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Cholesteatoma otoscopically
Cholesteatoma otoscopically

Cholesteatoma (cholesteatoma) is a false tumor of fat cells, cholesterol, fatty acids and keratinized epithelia. It has enzymes on the surface → it destroys the surroundings. It is most often found in the middle ear or in the area of ​​the mastoid process .

It grows locally destructively. It oppresses the surrounding structures and causes their atrophy to necrosis (destroys the auditory ossicles and the surrounding bone).

Etiology[edit | edit source]

The formation of cholesteatoma is interpreted as:

  • Migration of the epidermis into the middle ear after perforation of the eardrum,
  • a diverticulum of the epidermal layer of the tympanic membrane,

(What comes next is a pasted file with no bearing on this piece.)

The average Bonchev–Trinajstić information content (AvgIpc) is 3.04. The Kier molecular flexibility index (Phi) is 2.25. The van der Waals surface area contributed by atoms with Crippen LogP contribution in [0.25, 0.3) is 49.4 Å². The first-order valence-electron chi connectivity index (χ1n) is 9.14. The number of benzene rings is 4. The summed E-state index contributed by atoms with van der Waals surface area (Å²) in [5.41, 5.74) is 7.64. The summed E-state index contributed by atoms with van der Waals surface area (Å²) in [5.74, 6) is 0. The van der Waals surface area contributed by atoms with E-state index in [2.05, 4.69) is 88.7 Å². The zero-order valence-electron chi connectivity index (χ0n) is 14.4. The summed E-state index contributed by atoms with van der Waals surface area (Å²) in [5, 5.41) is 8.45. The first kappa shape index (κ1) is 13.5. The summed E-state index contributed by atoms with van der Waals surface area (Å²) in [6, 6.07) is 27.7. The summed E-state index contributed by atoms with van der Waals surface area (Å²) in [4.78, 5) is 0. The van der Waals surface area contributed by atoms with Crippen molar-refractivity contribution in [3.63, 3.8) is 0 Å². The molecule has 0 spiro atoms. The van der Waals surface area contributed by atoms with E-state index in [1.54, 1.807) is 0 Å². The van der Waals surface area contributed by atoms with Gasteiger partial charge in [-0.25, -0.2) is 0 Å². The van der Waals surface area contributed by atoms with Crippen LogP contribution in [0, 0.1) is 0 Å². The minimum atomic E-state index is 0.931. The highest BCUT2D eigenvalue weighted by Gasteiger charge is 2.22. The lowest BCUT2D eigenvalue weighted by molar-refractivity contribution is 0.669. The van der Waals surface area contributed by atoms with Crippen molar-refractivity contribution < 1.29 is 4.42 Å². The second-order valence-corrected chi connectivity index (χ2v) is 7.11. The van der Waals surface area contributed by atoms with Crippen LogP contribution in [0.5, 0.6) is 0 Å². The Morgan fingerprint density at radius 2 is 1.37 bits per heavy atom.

• true epidermoid from fragments of ectoderm during development of the ear canal.

It can be congenital or acquired (more common).

Clinical picture[edit | edit source]

  • Inflammation (there is also a non-inflammatory form of genuine cholesteatoma) – chronic ear infections;
  • There may be a perforation of the eardrum,
  • ear discharge,
  • pain;
  • ± symptoms of spread to the inner ear, meninges, venous drainage;
  • conductive hearing loss, deafness, balance disorders, dizziness.

Treatment[edit | edit source]

  • Surgical – removal of cholesteatoma.

Complications[edit | edit source]

Prognosis[edit | edit source]

Recurrences are possible after surgical removal.

Links[edit | edit source]

Related Articles[edit | edit source]

Source[edit | edit source]